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Week in numbers New gold rush, self-driving buses and real-people jobs

Chocolate maker pours liquid chocolate onto a table

Automation can replace many jobs in the chocolate making industry, but not all.


Almost every article published by contains a percentage, an age, an amount of money or some other figure. Here’s a round-up of the most interesting statistics to appear in the past week’s stories.



Swiss miners said the new 'gold rush' would take them to Sweden. The cryptocurrency specialist, Alpine Mining, announced it wanted to set up a crypto mining farm in the Scandinavian nation to build its capacity for creating tokens to a 100-megawatt operation.


26 million

The canton of Geneva is set to test a system of self-driving public buses as part of an international project. It's being financed to the tune of CHF26 million, the lion's share from the European Union's Horizon 2020 funding programme.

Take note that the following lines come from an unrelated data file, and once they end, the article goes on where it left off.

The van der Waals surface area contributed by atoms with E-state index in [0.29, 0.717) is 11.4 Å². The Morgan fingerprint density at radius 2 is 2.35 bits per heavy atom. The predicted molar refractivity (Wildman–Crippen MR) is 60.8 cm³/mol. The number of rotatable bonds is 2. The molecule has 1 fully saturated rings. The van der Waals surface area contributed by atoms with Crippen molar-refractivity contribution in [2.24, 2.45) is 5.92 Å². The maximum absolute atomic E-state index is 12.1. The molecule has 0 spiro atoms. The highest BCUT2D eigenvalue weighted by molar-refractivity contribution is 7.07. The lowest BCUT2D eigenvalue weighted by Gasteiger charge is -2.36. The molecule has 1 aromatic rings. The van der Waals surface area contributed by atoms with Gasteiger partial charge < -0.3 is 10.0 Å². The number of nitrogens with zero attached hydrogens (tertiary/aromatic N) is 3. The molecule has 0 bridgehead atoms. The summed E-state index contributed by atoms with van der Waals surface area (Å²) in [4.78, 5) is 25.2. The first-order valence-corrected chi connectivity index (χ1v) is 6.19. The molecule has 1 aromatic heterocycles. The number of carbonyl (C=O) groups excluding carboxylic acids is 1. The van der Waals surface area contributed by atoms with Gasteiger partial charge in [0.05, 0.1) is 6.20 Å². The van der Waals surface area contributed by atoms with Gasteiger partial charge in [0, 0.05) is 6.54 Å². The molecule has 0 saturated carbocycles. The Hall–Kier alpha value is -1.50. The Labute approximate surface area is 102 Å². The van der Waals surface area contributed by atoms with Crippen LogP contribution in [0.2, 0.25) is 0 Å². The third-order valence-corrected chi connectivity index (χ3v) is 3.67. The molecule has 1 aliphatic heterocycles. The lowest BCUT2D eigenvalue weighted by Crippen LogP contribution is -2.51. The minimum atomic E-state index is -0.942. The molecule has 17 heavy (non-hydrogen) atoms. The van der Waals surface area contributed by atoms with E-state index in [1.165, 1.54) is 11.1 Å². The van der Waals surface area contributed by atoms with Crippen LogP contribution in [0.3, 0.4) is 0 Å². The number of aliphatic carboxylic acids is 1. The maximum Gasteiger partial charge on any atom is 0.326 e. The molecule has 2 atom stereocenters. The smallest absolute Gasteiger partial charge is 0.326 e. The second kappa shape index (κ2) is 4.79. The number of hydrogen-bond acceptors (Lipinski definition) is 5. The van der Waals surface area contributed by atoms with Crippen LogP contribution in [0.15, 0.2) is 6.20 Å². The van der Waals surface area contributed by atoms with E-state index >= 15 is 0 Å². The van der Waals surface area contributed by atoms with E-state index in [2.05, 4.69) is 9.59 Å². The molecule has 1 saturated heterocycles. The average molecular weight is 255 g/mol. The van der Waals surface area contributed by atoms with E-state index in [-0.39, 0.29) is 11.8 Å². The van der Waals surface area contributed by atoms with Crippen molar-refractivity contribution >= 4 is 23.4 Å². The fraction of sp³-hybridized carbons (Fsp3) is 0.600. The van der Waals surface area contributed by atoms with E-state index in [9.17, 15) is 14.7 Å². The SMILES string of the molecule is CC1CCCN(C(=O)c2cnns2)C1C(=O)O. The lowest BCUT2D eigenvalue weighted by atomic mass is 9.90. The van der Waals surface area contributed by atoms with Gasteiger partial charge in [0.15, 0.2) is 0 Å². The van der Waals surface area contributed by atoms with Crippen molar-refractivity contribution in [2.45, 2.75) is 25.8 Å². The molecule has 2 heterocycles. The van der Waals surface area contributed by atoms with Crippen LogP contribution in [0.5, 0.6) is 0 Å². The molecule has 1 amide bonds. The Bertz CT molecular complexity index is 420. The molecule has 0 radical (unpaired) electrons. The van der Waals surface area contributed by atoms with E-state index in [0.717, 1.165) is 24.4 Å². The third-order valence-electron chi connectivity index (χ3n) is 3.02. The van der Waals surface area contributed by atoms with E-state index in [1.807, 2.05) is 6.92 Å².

5 million

That’s how many francs the government is contributing to fight radicalisation. The authorities want to raise awareness and provide counselling. It’s part of a three-pronged approach to combating violent extremism. Since 2001, there have been 91 cases of people going abroad to engage in “jihad”.



Digitalisation will create more jobs than it dismantles, the international recruitment company Manpower said in its study, “Skills Revolution 2.0”. Indeed, nine out of ten Swiss employers said they would either maintain current staff levels or be hiring more over the next couple of years.



About 1,500 Eritreans demonstrated in the Swiss capital, Bern, where they handed a petition of 12,000 signatures to Justice Minister Simonetta Sommaruga, calling for a more humane asylum policy.

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WEF 2019

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